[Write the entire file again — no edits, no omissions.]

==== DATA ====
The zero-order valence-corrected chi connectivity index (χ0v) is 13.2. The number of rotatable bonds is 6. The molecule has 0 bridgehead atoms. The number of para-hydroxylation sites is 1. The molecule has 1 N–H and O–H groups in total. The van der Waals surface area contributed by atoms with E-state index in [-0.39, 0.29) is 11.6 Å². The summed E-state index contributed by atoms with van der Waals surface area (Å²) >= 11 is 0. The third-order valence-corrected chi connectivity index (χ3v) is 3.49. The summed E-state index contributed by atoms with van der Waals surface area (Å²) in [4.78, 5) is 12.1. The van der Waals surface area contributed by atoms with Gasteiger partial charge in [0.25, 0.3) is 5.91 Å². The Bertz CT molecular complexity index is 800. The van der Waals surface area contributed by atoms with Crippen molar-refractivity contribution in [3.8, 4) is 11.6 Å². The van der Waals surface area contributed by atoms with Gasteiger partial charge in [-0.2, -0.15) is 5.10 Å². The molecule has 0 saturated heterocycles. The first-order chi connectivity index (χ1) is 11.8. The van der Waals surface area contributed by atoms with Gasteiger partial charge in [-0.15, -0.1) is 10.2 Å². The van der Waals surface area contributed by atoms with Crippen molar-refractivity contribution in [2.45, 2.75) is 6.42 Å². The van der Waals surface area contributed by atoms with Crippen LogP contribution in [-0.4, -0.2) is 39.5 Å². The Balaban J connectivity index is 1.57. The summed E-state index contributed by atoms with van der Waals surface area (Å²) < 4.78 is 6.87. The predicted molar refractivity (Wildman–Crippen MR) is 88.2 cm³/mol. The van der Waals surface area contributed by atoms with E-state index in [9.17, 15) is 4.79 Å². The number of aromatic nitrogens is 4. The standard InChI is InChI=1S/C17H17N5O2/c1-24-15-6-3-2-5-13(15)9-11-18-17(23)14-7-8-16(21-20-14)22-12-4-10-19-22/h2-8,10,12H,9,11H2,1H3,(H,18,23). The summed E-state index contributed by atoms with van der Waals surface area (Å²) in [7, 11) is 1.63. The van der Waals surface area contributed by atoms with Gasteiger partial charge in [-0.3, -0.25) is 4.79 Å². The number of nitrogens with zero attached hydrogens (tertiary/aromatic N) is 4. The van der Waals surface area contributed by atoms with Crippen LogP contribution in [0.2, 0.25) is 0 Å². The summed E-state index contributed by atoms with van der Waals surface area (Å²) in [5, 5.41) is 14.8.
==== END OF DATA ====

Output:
The zero-order valence-corrected chi connectivity index (χ0v) is 13.2. The number of rotatable bonds is 6. The molecule has 0 bridgehead atoms. The number of para-hydroxylation sites is 1. The molecule has 1 N–H and O–H groups in total. The van der Waals surface area contributed by atoms with E-state index in [-0.39, 0.29) is 11.6 Å². The summed E-state index contributed by atoms with van der Waals surface area (Å²) >= 11 is 0. The third-order valence-corrected chi connectivity index (χ3v) is 3.49. The summed E-state index contributed by atoms with van der Waals surface area (Å²) in [4.78, 5) is 12.1. The van der Waals surface area contributed by atoms with Gasteiger partial charge in [0.25, 0.3) is 5.91 Å². The Bertz CT molecular complexity index is 800. The van der Waals surface area contributed by atoms with Crippen molar-refractivity contribution in [3.8, 4) is 11.6 Å². The van der Waals surface area contributed by atoms with Gasteiger partial charge in [-0.2, -0.15) is 5.10 Å². The molecule has 0 saturated heterocycles. The first-order chi connectivity index (χ1) is 11.8. The van der Waals surface area contributed by atoms with Gasteiger partial charge in [-0.15, -0.1) is 10.2 Å². The van der Waals surface area contributed by atoms with Crippen molar-refractivity contribution in [2.45, 2.75) is 6.42 Å². The van der Waals surface area contributed by atoms with Crippen LogP contribution in [-0.4, -0.2) is 39.5 Å². The Balaban J connectivity index is 1.57. The summed E-state index contributed by atoms with van der Waals surface area (Å²) < 4.78 is 6.87. The predicted molar refractivity (Wildman–Crippen MR) is 88.2 cm³/mol. The van der Waals surface area contributed by atoms with E-state index in [9.17, 15) is 4.79 Å². The number of aromatic nitrogens is 4. The standard InChI is InChI=1S/C17H17N5O2/c1-24-15-6-3-2-5-13(15)9-11-18-17(23)14-7-8-16(21-20-14)22-12-4-10-19-22/h2-8,10,12H,9,11H2,1H3,(H,18,23). The summed E-state index contributed by atoms with van der Waals surface area (Å²) in [7, 11) is 1.63. The van der Waals surface area contributed by atoms with Gasteiger partial charge in [-0.3, -0.25) is 4.79 Å². The number of nitrogens with zero attached hydrogens (tertiary/aromatic N) is 4. The van der Waals surface area contributed by atoms with Crippen LogP contribution in [0.2, 0.25) is 0 Å². The summed E-state index contributed by atoms with van der Waals surface area (Å²) in [5, 5.41) is 14.8.